Aphids, apples and evolution

ResearchBlogging.orgWhy do some trees have red leaves in autumn? Yellow leaves are easy to explain; the breakdown of chlorophyll exposes yellow carotenoids that were there all along but masked. Red, however, is the result of anthocyanins, which the plant manufactures specifically. That imposes a cost, so evolutionary biologists have long looked for the corresponding benefit. One theory is that the red pigments protect the leaf from damage by light, especially at low temperatures, giving the tree more time to absorb and store nutrients from the leaves it is about to drop. Evidence on that is contradictory and inconclusive. Another is that the red pigment is actually a signal to insects or some other creatures that make use of the trees.

Turns out that the second is correct. Over-wintering aphids avoid trees with red leaves and do worse in the spring if forced to grow on those trees.

Marco Archetti, late of Oxford University and now at Harvard, has a paper ((Archetti, M. (2009). Evidence from the domestication of apple for the maintenance of autumn colours by coevolution Proceedings of the Royal Society B: Biological Sciences DOI: 10.1098/rspb.2009.0355)) that is forehead-smitingly clear and convincing, which is of additional interest here because it uses agricultural biodiversity, field genebanks and wild relatives as the natural experiments with which to test the hypothesis.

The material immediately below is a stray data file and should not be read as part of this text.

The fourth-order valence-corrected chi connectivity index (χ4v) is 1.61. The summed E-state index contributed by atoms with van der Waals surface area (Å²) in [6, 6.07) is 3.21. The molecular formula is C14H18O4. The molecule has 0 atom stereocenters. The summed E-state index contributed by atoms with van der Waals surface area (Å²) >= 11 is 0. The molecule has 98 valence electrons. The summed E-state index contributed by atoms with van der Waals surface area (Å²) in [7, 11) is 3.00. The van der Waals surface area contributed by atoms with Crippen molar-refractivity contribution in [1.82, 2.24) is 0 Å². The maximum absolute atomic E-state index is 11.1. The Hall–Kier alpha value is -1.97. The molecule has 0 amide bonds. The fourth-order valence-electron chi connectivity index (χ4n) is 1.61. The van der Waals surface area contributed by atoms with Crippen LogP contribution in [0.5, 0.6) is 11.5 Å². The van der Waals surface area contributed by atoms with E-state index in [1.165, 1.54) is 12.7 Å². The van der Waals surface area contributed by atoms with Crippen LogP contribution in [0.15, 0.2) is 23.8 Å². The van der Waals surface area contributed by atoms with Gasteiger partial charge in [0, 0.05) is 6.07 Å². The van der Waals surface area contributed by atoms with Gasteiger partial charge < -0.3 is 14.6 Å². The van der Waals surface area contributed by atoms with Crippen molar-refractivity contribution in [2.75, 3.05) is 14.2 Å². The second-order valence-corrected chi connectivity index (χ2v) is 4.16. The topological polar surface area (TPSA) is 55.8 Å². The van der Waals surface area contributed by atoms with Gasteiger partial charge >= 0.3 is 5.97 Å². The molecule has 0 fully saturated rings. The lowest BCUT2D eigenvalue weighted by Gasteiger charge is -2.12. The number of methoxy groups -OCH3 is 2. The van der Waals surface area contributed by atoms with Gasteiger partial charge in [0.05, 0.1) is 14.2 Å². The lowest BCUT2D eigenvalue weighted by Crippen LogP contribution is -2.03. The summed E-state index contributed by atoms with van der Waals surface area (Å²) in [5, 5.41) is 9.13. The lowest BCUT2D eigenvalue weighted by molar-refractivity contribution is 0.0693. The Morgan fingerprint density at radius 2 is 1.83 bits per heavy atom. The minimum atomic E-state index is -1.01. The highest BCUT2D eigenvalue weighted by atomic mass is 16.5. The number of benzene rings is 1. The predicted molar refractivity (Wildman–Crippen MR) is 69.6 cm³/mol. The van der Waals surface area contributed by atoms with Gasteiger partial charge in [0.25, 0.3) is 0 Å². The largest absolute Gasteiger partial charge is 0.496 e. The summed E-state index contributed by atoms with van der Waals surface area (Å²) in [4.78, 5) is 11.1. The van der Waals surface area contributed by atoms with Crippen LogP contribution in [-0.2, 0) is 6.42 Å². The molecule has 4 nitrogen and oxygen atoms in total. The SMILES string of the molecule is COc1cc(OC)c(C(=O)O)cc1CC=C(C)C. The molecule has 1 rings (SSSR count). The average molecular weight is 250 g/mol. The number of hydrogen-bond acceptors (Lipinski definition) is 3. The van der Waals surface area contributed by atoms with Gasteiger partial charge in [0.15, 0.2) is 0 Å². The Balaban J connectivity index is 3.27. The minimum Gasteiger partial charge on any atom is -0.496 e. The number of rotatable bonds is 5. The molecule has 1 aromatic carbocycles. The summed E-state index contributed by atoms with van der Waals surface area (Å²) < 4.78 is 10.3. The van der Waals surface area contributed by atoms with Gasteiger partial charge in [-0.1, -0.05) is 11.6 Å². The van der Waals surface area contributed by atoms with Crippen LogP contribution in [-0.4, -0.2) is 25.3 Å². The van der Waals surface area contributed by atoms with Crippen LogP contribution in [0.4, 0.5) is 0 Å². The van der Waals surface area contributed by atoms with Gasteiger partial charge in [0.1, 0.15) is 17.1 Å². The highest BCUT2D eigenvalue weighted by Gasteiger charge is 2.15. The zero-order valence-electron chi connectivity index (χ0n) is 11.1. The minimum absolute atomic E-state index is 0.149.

200904241459.jpg First off, aphids do avoid red-leaved trees. Archetti counted the number of Dysaphis plantaginea, which commonly lays eggs on apple to overwinter, on trees at Brogdale, the UK’s apple field genebank . Red-leaved varieties attracted fewer aphids than green-leaved varieties, which in turn were less attractive than yellow-leaved varieties. Of course, it might be that aphids just don’t see red leaves all that well. Perhaps the red leaves, noticeable though they are to us, are effectively camouflaged. To test this Archetti placed virgin female aphids in cages on the fresh green leaves of Brogdale varieties that had been planted three years previously at a nearby community orchard. Then he waited to see how many produced the winged adults that disperse in the summer. On red-leaved varieties, 29% of the females produced winged adults. On green- and yellow-leaved varieties (which did not differ) almost 60% of the females produced winged adults. Aphids are not as fit on red-leaved trees.